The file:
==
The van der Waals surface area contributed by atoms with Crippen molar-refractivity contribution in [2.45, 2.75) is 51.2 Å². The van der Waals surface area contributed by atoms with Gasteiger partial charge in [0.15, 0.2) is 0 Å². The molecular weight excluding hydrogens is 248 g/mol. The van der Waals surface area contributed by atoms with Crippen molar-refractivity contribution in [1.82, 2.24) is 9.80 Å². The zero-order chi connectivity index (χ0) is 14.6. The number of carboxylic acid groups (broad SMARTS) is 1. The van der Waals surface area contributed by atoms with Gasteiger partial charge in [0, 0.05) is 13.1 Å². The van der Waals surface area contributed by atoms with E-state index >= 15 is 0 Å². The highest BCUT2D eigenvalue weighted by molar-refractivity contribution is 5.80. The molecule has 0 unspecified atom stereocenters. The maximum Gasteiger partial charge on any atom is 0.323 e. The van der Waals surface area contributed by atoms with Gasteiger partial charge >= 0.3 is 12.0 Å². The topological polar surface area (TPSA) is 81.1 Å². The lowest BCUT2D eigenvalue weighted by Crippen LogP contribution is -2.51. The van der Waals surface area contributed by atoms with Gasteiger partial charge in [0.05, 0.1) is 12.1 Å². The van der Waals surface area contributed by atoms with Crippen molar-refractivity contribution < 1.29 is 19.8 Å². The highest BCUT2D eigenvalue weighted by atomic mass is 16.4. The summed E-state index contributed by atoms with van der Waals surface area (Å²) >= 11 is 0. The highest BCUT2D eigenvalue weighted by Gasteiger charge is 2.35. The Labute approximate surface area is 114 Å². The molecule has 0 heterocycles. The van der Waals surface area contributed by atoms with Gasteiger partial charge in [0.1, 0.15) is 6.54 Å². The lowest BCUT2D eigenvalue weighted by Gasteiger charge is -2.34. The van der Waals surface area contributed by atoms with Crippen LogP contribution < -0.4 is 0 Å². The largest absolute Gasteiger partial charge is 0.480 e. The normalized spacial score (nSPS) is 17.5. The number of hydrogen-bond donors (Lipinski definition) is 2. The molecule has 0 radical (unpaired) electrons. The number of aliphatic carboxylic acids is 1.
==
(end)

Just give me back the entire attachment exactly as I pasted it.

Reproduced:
The van der Waals surface area contributed by atoms with Crippen molar-refractivity contribution in [2.45, 2.75) is 51.2 Å². The van der Waals surface area contributed by atoms with Gasteiger partial charge in [0.15, 0.2) is 0 Å². The molecular weight excluding hydrogens is 248 g/mol. The van der Waals surface area contributed by atoms with Crippen molar-refractivity contribution in [1.82, 2.24) is 9.80 Å². The zero-order chi connectivity index (χ0) is 14.6. The number of carboxylic acid groups (broad SMARTS) is 1. The van der Waals surface area contributed by atoms with Gasteiger partial charge in [0, 0.05) is 13.1 Å². The van der Waals surface area contributed by atoms with E-state index >= 15 is 0 Å². The highest BCUT2D eigenvalue weighted by molar-refractivity contribution is 5.80. The molecule has 0 unspecified atom stereocenters. The maximum Gasteiger partial charge on any atom is 0.323 e. The van der Waals surface area contributed by atoms with Gasteiger partial charge >= 0.3 is 12.0 Å². The topological polar surface area (TPSA) is 81.1 Å². The lowest BCUT2D eigenvalue weighted by Crippen LogP contribution is -2.51. The van der Waals surface area contributed by atoms with Gasteiger partial charge in [0.05, 0.1) is 12.1 Å². The van der Waals surface area contributed by atoms with Crippen molar-refractivity contribution < 1.29 is 19.8 Å². The highest BCUT2D eigenvalue weighted by atomic mass is 16.4. The summed E-state index contributed by atoms with van der Waals surface area (Å²) >= 11 is 0. The highest BCUT2D eigenvalue weighted by Gasteiger charge is 2.35. The Labute approximate surface area is 114 Å². The molecule has 0 heterocycles. The van der Waals surface area contributed by atoms with Gasteiger partial charge in [0.1, 0.15) is 6.54 Å². The lowest BCUT2D eigenvalue weighted by Gasteiger charge is -2.34. The van der Waals surface area contributed by atoms with Crippen LogP contribution < -0.4 is 0 Å². The largest absolute Gasteiger partial charge is 0.480 e. The normalized spacial score (nSPS) is 17.5. The number of hydrogen-bond donors (Lipinski definition) is 2. The molecule has 0 radical (unpaired) electrons. The number of aliphatic carboxylic acids is 1.